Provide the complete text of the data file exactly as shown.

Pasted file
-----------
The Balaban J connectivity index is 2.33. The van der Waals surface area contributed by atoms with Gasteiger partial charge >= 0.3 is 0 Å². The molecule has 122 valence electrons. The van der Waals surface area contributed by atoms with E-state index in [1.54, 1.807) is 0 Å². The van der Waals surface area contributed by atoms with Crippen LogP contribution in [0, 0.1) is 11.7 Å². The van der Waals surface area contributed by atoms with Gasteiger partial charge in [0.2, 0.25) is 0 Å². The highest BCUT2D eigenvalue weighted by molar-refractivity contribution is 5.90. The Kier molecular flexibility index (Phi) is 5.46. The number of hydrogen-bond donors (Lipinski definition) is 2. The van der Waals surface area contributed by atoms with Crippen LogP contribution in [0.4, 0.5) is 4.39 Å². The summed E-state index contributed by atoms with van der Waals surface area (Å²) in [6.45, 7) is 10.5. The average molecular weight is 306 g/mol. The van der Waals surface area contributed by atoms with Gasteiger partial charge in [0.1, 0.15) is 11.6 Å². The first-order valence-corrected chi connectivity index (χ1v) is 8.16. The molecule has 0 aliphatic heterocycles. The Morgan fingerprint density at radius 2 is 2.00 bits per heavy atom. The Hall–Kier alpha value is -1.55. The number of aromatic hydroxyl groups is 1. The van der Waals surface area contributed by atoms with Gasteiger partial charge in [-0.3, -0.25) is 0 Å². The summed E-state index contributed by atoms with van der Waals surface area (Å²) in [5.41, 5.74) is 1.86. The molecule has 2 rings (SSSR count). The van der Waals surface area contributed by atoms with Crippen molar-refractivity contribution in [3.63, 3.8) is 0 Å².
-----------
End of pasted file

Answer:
The Balaban J connectivity index is 2.33. The van der Waals surface area contributed by atoms with Gasteiger partial charge >= 0.3 is 0 Å². The molecule has 122 valence electrons. The van der Waals surface area contributed by atoms with E-state index in [1.54, 1.807) is 0 Å². The van der Waals surface area contributed by atoms with Crippen LogP contribution in [0, 0.1) is 11.7 Å². The van der Waals surface area contributed by atoms with Gasteiger partial charge in [0.2, 0.25) is 0 Å². The highest BCUT2D eigenvalue weighted by molar-refractivity contribution is 5.90. The Kier molecular flexibility index (Phi) is 5.46. The number of hydrogen-bond donors (Lipinski definition) is 2. The van der Waals surface area contributed by atoms with Crippen LogP contribution in [0.4, 0.5) is 4.39 Å². The summed E-state index contributed by atoms with van der Waals surface area (Å²) in [6.45, 7) is 10.5. The average molecular weight is 306 g/mol. The van der Waals surface area contributed by atoms with Gasteiger partial charge in [0.1, 0.15) is 11.6 Å². The first-order valence-corrected chi connectivity index (χ1v) is 8.16. The molecule has 0 aliphatic heterocycles. The Morgan fingerprint density at radius 2 is 2.00 bits per heavy atom. The Hall–Kier alpha value is -1.55. The number of aromatic hydroxyl groups is 1. The van der Waals surface area contributed by atoms with Gasteiger partial charge in [-0.3, -0.25) is 0 Å². The summed E-state index contributed by atoms with van der Waals surface area (Å²) in [5.41, 5.74) is 1.86. The molecule has 2 rings (SSSR count). The van der Waals surface area contributed by atoms with Crippen molar-refractivity contribution in [3.63, 3.8) is 0 Å².